https://www.wnd.com/2020/01/4792548/

U.S. Supreme Court Associate Justice Clarence Thomas in a documentary on his life, “Created Equal.” (Manifold Productions)

Known to seldom speak in hearings, U.S. Supreme Court Associate Justice Clarence Thomas’ voice is given center stage in an upcoming documentary film.

“Created Equal: Clarence Thomas In His Own Words” features Thomas’ faith, political awakening, judicial philosophy and the role race has played in his life.

Premiering nationwide in select theaters Jan. 31, the film includes Thomas’ reflections on the contentious 1991 Senate confirmation hearings led by Joe Biden, who now is the front-runner for the Democratic presidential nomination.

Thomas addresses Anita Hill’s accusations of sexual misconduct by him.

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“Do I have like stupid written on the back of my shirt?” Thomas says. “I mean come on. We know what this is all about.

“People should just tell the truth: ‘This is the wrong black guy; he has to be destroyed,'” he says. “Just say it. Then now we’re at least honest with each other.”

The objective of the opposition, says Thomas, was to “get rid” of him and then “undermine” him.

Thomas describes Biden’s question to him about natural law as a “thinly veiled attempt to probe at [my] views on abortion.”

“I didn’t really appreciate it,” he says.

See the film’s trailer:

The director of “Created Equal,” Michael Pack, conducted more than 30 interviews with Thomas and his wife, Virginia Thomas, over a six-month period.

Pack explained after an Oct. 22 screening, according to a Time report, that he chose not to include other original interviews because he didn’t want to “lose Justice Thomas’ voice.”

“I felt it would also let viewers make up their own mind,” Pack said. “My deal with the audience was to let Justice Thomas tell his story and be fair to his story.”

Along with its nationwide theatrical release, the film will air on PBS in May.

Executive producer Gina Cappo Pack said in a statement that Thomas’ life is “a remarkable journey, the quintessential American success story.”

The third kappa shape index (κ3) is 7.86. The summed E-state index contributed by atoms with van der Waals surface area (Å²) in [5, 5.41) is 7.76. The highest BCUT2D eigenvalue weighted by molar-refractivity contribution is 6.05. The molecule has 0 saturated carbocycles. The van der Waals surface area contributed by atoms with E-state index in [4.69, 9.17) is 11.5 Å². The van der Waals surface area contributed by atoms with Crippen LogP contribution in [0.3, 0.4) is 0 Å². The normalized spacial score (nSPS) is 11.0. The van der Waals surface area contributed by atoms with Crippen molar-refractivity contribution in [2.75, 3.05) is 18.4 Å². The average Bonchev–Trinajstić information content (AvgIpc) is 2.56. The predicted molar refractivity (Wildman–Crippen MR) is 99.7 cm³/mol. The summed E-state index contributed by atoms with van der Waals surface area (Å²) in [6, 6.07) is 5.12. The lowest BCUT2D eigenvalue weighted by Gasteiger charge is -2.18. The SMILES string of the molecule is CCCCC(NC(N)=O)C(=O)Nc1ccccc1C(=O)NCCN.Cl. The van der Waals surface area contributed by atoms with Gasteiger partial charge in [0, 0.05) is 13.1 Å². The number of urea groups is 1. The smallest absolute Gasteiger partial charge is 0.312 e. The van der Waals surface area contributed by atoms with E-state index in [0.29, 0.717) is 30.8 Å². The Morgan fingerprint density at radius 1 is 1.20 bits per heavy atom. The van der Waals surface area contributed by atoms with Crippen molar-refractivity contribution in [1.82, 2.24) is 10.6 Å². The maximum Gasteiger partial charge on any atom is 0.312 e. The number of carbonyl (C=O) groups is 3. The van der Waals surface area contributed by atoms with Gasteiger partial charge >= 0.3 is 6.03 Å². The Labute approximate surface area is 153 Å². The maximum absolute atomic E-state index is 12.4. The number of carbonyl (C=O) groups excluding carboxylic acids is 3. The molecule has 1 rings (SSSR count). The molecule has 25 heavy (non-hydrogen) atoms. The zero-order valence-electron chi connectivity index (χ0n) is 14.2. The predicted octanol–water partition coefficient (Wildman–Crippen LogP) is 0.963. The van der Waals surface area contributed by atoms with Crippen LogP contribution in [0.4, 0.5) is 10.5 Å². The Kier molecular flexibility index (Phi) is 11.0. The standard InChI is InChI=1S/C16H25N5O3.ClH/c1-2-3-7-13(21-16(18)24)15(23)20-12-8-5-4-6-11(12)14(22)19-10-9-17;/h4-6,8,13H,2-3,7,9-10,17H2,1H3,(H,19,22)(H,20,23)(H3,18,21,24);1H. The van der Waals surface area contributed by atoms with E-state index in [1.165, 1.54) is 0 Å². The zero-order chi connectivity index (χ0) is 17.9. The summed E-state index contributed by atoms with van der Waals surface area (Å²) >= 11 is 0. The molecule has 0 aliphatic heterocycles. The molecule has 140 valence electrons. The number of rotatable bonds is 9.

“He began life in Gullah-speaking Pin Point, Georgia, suffered poverty and privation in Savannah, dealt with the vicious iniquities of the segregation, and yet rose to serve on the highest court in the land,” she said.

‘No idea what they’re talking about’

In the documentary, Thomas doesn’t cite Biden by name, but he says lawmakers didn’t have full command of the subject matter during his confirmation hearings.

“One of the things you do in hearings is you have to sit there and look attentively at people you know have no idea what they’re talking about,” Thomas says.

Manifold Productions described the documentary as a way to “tell the Clarence Thomas story truly and fully, without cover-ups or distortions.”

Pack told “Fox & Friends” in an interview Monday that Thomas “came from really dire poverty in Savannah, raised by his grandfather and then, at some point, he rebelled against that and became a radical leftist, as he said, ‘never a liberal, just a radical.'”

“A chunk of the film tells his journey back from being sympathetic to the [Black] Panthers and Marxism to where he is today to voting for Ronald Reagan,” said Pack.

‘Biggest impediment’: The ‘modern-day liberal’

The film also recounts the racist attacks that accompanied Thomas’ nomination, the Daily Caller News Foundation reported.

Former Democratic Senate Majority Leader George Mitchell said Thomas’ nomination suggested Bush was “against quotas for every position except the Supreme Court.”

“I felt as though in my life I had been looking at the wrong people as the people who would be problematic toward me,” Thomas says of such statements. “We were told that ‘Oh it’s going to be the bigot in the pickup truck. It’s going be the Klansman. It’s going to be the rural sheriff.'”

But the “biggest impediment was the modern day liberal.”

“They were the ones who would discount all those things, because they have one issue or because they have the authority, the power to caricature you,” Thomas says.

‘For what will you die?’

Thomas says he was in the bathtub when the Senate voted on Oct. 15, 1991, to confirm him to the Supreme Court.

“My reaction is still pretty much the way it is now,” Thomas says. “I mean, whoop-dee-damn-doo. I wasn’t really all that interested in it.”

At a low moment in his life, before becoming a judge, Thomas says he had a reckoning with his purpose and his values.

“For what will you die?” he remembers asking himself. “Is there something in life you would die for? What about your principles?”

Thomas says he decided then that the principles his grandfather raised him with and the principles on which America was founded were worth his life.

See more clips from the film:

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